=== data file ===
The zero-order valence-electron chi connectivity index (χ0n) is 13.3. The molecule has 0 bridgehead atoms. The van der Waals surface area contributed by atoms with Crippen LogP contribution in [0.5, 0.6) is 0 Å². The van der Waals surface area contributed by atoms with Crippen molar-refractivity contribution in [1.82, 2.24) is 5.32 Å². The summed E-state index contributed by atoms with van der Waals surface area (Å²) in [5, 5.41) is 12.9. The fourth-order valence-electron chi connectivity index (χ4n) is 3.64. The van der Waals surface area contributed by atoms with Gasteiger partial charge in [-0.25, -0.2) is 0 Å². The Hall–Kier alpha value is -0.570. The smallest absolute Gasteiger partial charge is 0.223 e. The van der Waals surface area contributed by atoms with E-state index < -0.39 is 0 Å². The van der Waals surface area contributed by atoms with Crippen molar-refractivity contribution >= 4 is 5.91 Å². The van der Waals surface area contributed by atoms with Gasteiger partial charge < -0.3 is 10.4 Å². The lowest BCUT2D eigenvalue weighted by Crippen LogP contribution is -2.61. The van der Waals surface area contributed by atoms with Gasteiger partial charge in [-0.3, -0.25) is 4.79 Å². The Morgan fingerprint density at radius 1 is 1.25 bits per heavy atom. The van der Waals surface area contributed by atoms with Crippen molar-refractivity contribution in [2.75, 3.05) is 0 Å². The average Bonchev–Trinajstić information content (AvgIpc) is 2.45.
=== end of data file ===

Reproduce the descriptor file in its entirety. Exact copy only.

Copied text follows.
The zero-order valence-electron chi connectivity index (χ0n) is 13.3. The molecule has 0 bridgehead atoms. The van der Waals surface area contributed by atoms with Crippen LogP contribution in [0.5, 0.6) is 0 Å². The van der Waals surface area contributed by atoms with Crippen molar-refractivity contribution in [1.82, 2.24) is 5.32 Å². The summed E-state index contributed by atoms with van der Waals surface area (Å²) in [5, 5.41) is 12.9. The fourth-order valence-electron chi connectivity index (χ4n) is 3.64. The van der Waals surface area contributed by atoms with Gasteiger partial charge in [-0.25, -0.2) is 0 Å². The Hall–Kier alpha value is -0.570. The smallest absolute Gasteiger partial charge is 0.223 e. The van der Waals surface area contributed by atoms with E-state index < -0.39 is 0 Å². The van der Waals surface area contributed by atoms with Crippen molar-refractivity contribution >= 4 is 5.91 Å². The van der Waals surface area contributed by atoms with Gasteiger partial charge < -0.3 is 10.4 Å². The lowest BCUT2D eigenvalue weighted by Crippen LogP contribution is -2.61. The van der Waals surface area contributed by atoms with Gasteiger partial charge in [-0.3, -0.25) is 4.79 Å². The Morgan fingerprint density at radius 1 is 1.25 bits per heavy atom. The van der Waals surface area contributed by atoms with Crippen molar-refractivity contribution in [2.75, 3.05) is 0 Å². The average Bonchev–Trinajstić information content (AvgIpc) is 2.45.